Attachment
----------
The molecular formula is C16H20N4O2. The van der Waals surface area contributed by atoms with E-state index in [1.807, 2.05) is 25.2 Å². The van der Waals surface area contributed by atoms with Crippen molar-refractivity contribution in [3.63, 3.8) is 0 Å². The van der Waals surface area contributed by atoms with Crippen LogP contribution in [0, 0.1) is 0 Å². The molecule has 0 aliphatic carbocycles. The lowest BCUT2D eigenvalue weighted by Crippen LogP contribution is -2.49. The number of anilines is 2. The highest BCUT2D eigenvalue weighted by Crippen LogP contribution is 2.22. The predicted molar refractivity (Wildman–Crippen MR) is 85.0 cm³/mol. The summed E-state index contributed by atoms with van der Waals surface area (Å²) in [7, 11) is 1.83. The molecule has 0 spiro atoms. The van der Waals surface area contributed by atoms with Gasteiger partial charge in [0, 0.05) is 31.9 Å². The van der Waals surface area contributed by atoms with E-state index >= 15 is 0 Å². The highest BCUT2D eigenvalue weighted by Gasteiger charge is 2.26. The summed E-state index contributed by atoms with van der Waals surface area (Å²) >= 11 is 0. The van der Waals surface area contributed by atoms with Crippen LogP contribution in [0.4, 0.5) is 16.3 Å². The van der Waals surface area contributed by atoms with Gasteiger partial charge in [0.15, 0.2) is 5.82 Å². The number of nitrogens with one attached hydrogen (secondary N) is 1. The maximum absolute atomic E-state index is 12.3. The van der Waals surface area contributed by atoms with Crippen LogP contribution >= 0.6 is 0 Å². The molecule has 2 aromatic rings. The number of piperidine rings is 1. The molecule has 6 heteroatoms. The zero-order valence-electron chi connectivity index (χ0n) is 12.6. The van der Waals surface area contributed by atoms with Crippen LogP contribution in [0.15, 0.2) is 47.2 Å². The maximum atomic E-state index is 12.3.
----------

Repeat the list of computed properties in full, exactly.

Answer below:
The molecular formula is C16H20N4O2. The van der Waals surface area contributed by atoms with E-state index in [1.807, 2.05) is 25.2 Å². The van der Waals surface area contributed by atoms with Crippen molar-refractivity contribution in [3.63, 3.8) is 0 Å². The van der Waals surface area contributed by atoms with Crippen LogP contribution in [0, 0.1) is 0 Å². The molecule has 0 aliphatic carbocycles. The lowest BCUT2D eigenvalue weighted by Crippen LogP contribution is -2.49. The number of anilines is 2. The highest BCUT2D eigenvalue weighted by Crippen LogP contribution is 2.22. The predicted molar refractivity (Wildman–Crippen MR) is 85.0 cm³/mol. The summed E-state index contributed by atoms with van der Waals surface area (Å²) in [7, 11) is 1.83. The molecule has 0 spiro atoms. The van der Waals surface area contributed by atoms with Gasteiger partial charge in [0, 0.05) is 31.9 Å². The van der Waals surface area contributed by atoms with E-state index >= 15 is 0 Å². The highest BCUT2D eigenvalue weighted by Gasteiger charge is 2.26. The summed E-state index contributed by atoms with van der Waals surface area (Å²) >= 11 is 0. The van der Waals surface area contributed by atoms with Crippen LogP contribution in [0.4, 0.5) is 16.3 Å². The van der Waals surface area contributed by atoms with Gasteiger partial charge in [0.15, 0.2) is 5.82 Å². The number of nitrogens with one attached hydrogen (secondary N) is 1. The maximum absolute atomic E-state index is 12.3. The van der Waals surface area contributed by atoms with Crippen LogP contribution >= 0.6 is 0 Å². The molecule has 2 aromatic rings. The number of piperidine rings is 1. The molecule has 6 heteroatoms. The zero-order valence-electron chi connectivity index (χ0n) is 12.6. The van der Waals surface area contributed by atoms with Crippen LogP contribution in [0.15, 0.2) is 47.2 Å². The maximum atomic E-state index is 12.3.